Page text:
You will know by now that I am quite a fan of George Handel (1685-1759). Choosing music at this time is not easy, but clearly something of a Christmassy nature is apt, and Handel’s Messiah, a work lasting nearly two and half hours which he composed in just  24 days, has grabbed my attention as the perfect antidote to this division. Even more so, for Handel leaving his birthplace in Germany to live his last days in London. I hope we did not place his remains in Westminster Abbey against his will.

Listen to these few minutes of a very familiar passage ‘For unto us a child is born‘. With a little more attention, you will notice from the opening note its freshness; its lightness, in voice and orchestra. Sir Colin Davis was one of the kings of choral conducting (just noticed his second name was Rex), and the articulation requires no subtitles. And what words! ‘Wonderful! Counsellor…The Prince of Peace.’

It is a brief  passage full of hope, joy, excitement, optimism; a few minutes, if you like, completely devoid of anger. The embodiment of the ability of music to ‘enable us to pass our lives with a little sweetness amidst all the bitterness we encounter here’ – words written by Marin Mersenne in his Harmonie universelle, and just as appropriate today as they were in 1636.

Thank you for your lovely support for these humble jottings – feel free to pass on the link to friends or family, especially younger ones. Happy Christmas and a peaceful 2019 wherever this finds you.

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SurPRISE!

In October last year, I wrote a post about Josef Haydn (1732-1809), alluding, in particular, to his sense of humour. At the heart of this was his eagerness to engage with his audiences: a tough demand in an output, apparently, of some 340 hours of composition.

If he were alive today, I am certain he would be on the side of those who clap between movements, a debate which tends to divide listeners today almost as passionately as…well, take your pick from the current crop. Can’t imagine what might spring to mind.

Even if you are new to classical music, it is likely you will be familiar with the second movement of his Symphony 94 (out of a mere 106), which came to be called The Surprise. Haydn’s intentions were perfectly clear: ‘That will make the ladies scream’, he wrote.

And he was right.

To appreciate its effect, you need to imagine yourself sitting in the audience at its first performance in Hanover Square, London, in 1792. It’s no big surprise to us now, because, unless you’ve not heard it before, we know what’s coming. In 1792, they had no idea.

The Andante starts off innocently enough on the strings with a simple melody, which is repeated more quietly; and then, just as you are getting yourself comfortable, BANG. Everyone comes in on a thumping chord, with what the Germans call a Paukenschlag (great word, meaning kettle drum stroke).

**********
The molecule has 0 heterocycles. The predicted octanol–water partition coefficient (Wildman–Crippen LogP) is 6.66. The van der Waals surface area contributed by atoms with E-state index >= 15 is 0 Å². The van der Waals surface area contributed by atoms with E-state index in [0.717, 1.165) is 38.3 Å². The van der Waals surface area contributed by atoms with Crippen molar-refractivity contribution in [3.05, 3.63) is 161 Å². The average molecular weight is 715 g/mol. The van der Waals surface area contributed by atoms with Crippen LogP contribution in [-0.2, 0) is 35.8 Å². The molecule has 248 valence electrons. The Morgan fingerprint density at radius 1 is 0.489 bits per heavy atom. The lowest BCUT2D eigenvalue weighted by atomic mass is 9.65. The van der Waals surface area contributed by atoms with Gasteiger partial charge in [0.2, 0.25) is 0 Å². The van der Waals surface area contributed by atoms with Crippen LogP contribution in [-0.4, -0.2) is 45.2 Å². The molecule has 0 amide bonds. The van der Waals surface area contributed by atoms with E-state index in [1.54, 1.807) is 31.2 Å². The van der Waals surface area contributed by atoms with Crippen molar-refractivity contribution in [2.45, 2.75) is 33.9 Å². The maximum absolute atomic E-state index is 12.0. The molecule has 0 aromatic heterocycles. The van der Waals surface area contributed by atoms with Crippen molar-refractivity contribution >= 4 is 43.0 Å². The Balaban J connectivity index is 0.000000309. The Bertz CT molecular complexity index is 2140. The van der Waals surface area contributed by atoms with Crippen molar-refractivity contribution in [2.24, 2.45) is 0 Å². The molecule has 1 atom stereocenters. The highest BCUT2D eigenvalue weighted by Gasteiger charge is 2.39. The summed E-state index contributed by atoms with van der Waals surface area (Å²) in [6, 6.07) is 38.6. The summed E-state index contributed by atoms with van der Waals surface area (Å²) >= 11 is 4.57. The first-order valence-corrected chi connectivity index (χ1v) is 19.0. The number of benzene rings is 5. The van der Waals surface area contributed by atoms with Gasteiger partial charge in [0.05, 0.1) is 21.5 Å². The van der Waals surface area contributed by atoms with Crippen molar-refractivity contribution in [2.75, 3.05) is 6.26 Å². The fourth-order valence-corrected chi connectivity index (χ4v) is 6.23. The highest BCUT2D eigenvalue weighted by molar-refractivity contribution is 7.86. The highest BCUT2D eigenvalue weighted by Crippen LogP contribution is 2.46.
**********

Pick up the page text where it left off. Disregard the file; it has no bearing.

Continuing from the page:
The joke is not repeated, but the genius of the ensuing minutes is sometimes overlooked: Haydn plays with the original tune, turning it around and keeping engaged with his audience. This was more necessary than you might think – competition for their attention was high. One of his pupils, Ignace Pleyel, was in London at the same time and was very popular.

Some of us like surprises, some not. This movement reminds me of a personal experience, which only a handful of people know about, so I’d might as well share it. It is scarcely believable, but every word is true. As surprises go, this is right up there.

About forty years ago, I was to have dinner with a girl, who was going to a drinks party beforehand. She encouraged me to join her there, even though I didn’t know the host, insisting “it’ll be fine.”

Suited and booted, I rang the doorbell, to be greeted by a young girl, no more than five or six years old. “Hello,” I said, “where are Mummy and Daddy?” “Just up the stairs” came the confident reply.

And so up I went. The more I climbed, the more tentative I became. There didn’t seem to be any obvious sounds of a buzzing drinks party. These steps were just like the opening seconds of Haydn’s Andante. I turned to the girl at the bottom of the stairs. “In here?” She nodded.

So in I went. And this was the BANG moment. Mummy and Daddy were there.  But not quite as I expected. Daddy was in the bath, and Mummy was sitting and chatting to him from a wicker chair, also naked as the day she was born, glass of wine in one hand, cigarette in the other. Anyone who has seen the 1974 film, Emmanuelle, will know the image.

I was in the wrong house.

I bolted fairly hastily, although I could have taken my time, for they were in no state to give chase. Just imagine a complete stranger opening your bathroom door at such a moment. It’s fair to say, however, that the surprise was far from one-sided. I was also in some shock.

These are lovely, beautifully crafted minutes, and the conductor, Mariss Jansons, extracts a terrific sound. Haydn is so underrated, his music often used in concerts as an appetiser for something larger in scale. He is so much better than that.